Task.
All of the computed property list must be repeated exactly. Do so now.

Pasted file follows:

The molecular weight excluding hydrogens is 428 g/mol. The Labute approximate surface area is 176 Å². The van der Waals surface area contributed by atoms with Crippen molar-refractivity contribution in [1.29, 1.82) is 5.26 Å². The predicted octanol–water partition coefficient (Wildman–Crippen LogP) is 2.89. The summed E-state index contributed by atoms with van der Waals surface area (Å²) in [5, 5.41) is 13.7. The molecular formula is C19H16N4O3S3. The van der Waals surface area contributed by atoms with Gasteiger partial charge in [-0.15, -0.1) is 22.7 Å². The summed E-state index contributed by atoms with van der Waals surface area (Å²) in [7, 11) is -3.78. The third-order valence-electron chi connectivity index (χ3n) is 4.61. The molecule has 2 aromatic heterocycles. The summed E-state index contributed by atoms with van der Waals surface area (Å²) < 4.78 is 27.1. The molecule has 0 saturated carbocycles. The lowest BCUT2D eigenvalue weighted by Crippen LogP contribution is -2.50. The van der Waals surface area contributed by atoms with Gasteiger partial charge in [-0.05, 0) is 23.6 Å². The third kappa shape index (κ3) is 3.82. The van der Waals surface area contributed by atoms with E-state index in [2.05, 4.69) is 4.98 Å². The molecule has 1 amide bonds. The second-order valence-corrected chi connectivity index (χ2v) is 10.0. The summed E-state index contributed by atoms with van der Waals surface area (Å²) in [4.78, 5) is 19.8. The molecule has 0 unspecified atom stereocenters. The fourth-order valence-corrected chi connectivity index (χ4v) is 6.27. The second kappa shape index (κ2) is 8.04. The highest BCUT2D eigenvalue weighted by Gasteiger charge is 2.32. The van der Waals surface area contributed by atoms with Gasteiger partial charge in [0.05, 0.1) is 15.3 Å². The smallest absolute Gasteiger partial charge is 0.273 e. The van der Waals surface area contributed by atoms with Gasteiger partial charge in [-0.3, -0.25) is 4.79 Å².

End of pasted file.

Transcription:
The molecular weight excluding hydrogens is 428 g/mol. The Labute approximate surface area is 176 Å². The van der Waals surface area contributed by atoms with Crippen molar-refractivity contribution in [1.29, 1.82) is 5.26 Å². The predicted octanol–water partition coefficient (Wildman–Crippen LogP) is 2.89. The summed E-state index contributed by atoms with van der Waals surface area (Å²) in [5, 5.41) is 13.7. The molecular formula is C19H16N4O3S3. The van der Waals surface area contributed by atoms with Gasteiger partial charge in [-0.15, -0.1) is 22.7 Å². The summed E-state index contributed by atoms with van der Waals surface area (Å²) in [7, 11) is -3.78. The third-order valence-electron chi connectivity index (χ3n) is 4.61. The molecule has 2 aromatic heterocycles. The summed E-state index contributed by atoms with van der Waals surface area (Å²) < 4.78 is 27.1. The molecule has 0 saturated carbocycles. The lowest BCUT2D eigenvalue weighted by Crippen LogP contribution is -2.50. The van der Waals surface area contributed by atoms with Gasteiger partial charge in [-0.05, 0) is 23.6 Å². The third kappa shape index (κ3) is 3.82. The van der Waals surface area contributed by atoms with E-state index in [2.05, 4.69) is 4.98 Å². The molecule has 1 amide bonds. The second-order valence-corrected chi connectivity index (χ2v) is 10.0. The summed E-state index contributed by atoms with van der Waals surface area (Å²) in [4.78, 5) is 19.8. The molecule has 0 unspecified atom stereocenters. The fourth-order valence-corrected chi connectivity index (χ4v) is 6.27. The second kappa shape index (κ2) is 8.04. The highest BCUT2D eigenvalue weighted by Gasteiger charge is 2.32. The van der Waals surface area contributed by atoms with Gasteiger partial charge in [0.05, 0.1) is 15.3 Å². The smallest absolute Gasteiger partial charge is 0.273 e. The van der Waals surface area contributed by atoms with Gasteiger partial charge in [-0.3, -0.25) is 4.79 Å².